• In some HeroQuest games, the rules state that the players can only search once in a given room. This can lead to some of the quests becoming unwinnable.
  • Betrayal at House on the Hill (and other versions of the game like Betrayal At Baldur's gate) have huge numbers of end game scenarios called Haunts that are randomly chosen based on when and where the Haunt was triggered. However, due to the random nature of the game, it's possible to end up in a situation where one side literally cannot win. For instance, the Traitor becomes a monster and the other players need to find a specific item to beat them... but the traitor happened to find that item and was carrying it when the Haunt started, leaving the heroes with no way to retrieve it. This is made even worse worse by the fact that some scenarios as originally published have conflicting or unclear rules that could also render a scenario Unwinnable. Fortunately the games are not generally very competitive, so in most situations players can either come to a consensus on how to deal with the rules issues or veto the haunt in favor of something more fun (something that the later edition rules books explicitly suggest to avoid things like repeating Haunts).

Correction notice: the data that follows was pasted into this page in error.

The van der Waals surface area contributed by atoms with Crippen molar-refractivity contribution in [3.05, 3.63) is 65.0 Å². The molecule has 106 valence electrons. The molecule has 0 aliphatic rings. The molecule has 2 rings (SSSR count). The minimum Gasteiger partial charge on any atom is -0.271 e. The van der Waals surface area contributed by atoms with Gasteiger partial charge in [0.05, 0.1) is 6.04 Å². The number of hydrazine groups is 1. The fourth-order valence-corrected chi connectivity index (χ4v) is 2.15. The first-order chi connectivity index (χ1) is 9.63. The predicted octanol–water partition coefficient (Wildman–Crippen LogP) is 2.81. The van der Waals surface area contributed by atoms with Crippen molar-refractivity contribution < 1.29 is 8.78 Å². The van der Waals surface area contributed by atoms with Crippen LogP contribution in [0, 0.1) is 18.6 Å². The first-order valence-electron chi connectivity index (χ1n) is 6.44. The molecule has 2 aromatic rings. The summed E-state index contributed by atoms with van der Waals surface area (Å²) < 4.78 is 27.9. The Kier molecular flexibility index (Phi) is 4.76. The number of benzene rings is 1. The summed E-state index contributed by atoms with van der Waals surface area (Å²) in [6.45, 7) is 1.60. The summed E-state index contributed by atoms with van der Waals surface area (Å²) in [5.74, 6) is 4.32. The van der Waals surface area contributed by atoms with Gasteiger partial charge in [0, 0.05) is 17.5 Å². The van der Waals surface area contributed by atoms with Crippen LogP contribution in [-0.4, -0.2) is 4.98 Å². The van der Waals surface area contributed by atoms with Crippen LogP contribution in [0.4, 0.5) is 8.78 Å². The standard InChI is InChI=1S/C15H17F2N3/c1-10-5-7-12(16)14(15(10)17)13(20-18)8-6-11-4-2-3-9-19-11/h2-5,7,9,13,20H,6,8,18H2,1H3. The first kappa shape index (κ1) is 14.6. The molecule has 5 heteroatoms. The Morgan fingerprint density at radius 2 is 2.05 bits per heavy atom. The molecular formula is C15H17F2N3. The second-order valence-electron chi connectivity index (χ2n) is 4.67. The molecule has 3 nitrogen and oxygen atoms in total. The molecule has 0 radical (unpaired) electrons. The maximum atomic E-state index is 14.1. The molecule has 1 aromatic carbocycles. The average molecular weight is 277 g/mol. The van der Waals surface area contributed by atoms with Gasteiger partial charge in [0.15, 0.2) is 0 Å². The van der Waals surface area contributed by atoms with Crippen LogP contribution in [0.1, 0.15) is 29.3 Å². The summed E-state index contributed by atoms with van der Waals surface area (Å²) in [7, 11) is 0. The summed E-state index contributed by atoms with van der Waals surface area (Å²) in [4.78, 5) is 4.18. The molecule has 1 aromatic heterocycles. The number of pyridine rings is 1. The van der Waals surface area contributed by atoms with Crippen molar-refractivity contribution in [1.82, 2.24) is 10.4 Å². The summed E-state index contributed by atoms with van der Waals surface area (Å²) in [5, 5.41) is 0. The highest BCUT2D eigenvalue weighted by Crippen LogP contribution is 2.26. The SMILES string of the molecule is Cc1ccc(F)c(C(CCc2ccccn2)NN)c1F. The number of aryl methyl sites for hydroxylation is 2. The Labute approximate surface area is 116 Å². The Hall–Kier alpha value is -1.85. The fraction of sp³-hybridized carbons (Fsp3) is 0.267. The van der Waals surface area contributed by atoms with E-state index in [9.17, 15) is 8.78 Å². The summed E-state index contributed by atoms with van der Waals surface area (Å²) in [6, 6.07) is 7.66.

• The game ended up getting a 20-page errata book to correct the worst of the errors, and some are still there.
  • In-universe example: on the Sitcom Newhart, George invents a wildly popular board game where every space landed on gives the player 3 points. The first to score exactly one million points wins. Not until someone actually reaches that point does anyone involved realize that one million is not divisible by three.
  • The board game Dragon's Gold normally revolves around players negotiating over which items each will take from a dragon's hoard. However, the game features an alternative mode where the loot is divided according to fixed rules. In this variant, if all a player's forces are committed to taking down a dragon whose hoard contains a cursed item (although possibly a large amount of treasure as well) but due to interference from other players cannot beat the dragon, the player is effectively out of the game. Without any soldiers they cannot attack other dragons, nor can they pull back their existing ones. Normally, they could ask another player for help, but under the fixed rules for loot distribution it is impossible for them to promise that player that they will not end up with the cursed item, meaning that no player will accept their offer.
  • In 7 Wonders games with more than three players, it's possible for an inattentive player to find themselves in the third round with no access to certain materials (especially the gray cards of glass, textiles, and paper, which are relatively rare but factor into a lot of building costs) and no way to get them, since materials stop appearing after round two. Since these are necessary to build a large percentage of the other cards, and the cards in the third round usually contribute more to players' scores, players in this scenario will find themselves locked out of building some of the most valuable things in the game and without many alternatives to make up the difference.

To return to index page, click here.
Top

Example of:

/

Feedback